April Landale arrived in Jackson to work at Teton Science Schools in 1993. A year later, she was ushering the first 13 students into the new graduate program she helped create. Back then students came to the program with internship, outdoor leadership, and even teaching experience, and they were searching for an academic for their careers.
Decades later, Landale is still with the school and she has helped guide the program’s evolution to meet changing demographics. Now, most graduate students come into the program with a plethora of academic knowledge, seeking the experiential piece of their training.
Landale’s role has evolved a lot over the years. She’s now vice president of educator development.
“The scale has changed, but the essential culture of innovation, commitment, and excellence is still really core to what I do,” she says. And what she does is train educators in immersion-focused place-based education.
Landale grew up in Freedom, New Hampshire. She spent her summers out West hiking, and earned an undergraduate degree in biology from the University of New Hampshire followed by a master’s degree in natural resource management from Antioch University in Keene, New Hampshire.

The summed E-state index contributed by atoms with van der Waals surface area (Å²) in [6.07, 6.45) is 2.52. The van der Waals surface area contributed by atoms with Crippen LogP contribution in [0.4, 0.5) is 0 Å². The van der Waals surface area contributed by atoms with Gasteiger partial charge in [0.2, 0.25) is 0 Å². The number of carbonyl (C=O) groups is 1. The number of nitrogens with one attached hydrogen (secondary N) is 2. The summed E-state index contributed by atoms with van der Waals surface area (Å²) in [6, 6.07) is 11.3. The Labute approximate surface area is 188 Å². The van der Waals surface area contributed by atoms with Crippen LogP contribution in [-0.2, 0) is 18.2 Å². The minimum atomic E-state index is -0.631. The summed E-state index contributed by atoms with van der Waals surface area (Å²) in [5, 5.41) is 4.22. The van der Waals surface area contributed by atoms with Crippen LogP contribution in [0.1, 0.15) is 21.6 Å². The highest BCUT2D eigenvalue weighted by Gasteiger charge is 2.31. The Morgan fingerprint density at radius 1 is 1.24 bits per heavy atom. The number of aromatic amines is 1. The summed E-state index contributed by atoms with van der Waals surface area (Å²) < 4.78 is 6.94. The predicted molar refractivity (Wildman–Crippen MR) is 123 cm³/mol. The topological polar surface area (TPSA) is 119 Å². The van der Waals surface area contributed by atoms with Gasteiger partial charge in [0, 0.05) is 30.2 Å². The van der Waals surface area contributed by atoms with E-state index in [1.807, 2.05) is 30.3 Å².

After spending time working for an ecology study abroad program in Australia, she returned to the United States to work at Teton Science Schools for what she thought would be a transition year. That transition year turned into more than 20 years. Ever since she helped start the graduate program, more than 400 educators have completed the program.
Through her career she’s worked in various departments and programs which has given her a holistic understanding of the school and its culture. The mobility and diversity of work has kept her there, along with personal outlets that keep her recharged for the job.
Landale turns to the outdoors for rejuvenation as well as fiber arts, such as spinning and dying fiber with natural dyes, which allows her to balance her extrovert-focused job with moments of quiet.
Working with adults also means receiving feedback and new perspectives each year that help guide how the program is run.
“Each year we are trying something different,” Landale says.
The most powerful part of the program—its mentorship component—continues to evolve, but remains at the graduate program’s heart.
“That’s what I would say makes the program so powerful,” Landale says. “The faculty-staff mentorship of graduate students is extraordinary.”
Landale’s favorite way to enjoy the outdoors is simply to immerse herself in nature to observe, reflect, and find rejuvenation. And that type of place-based immersion experience also benefits students in the program.
“We offer an innovative teaching program that uses place,” Landale says. “And place for us is the outdoors.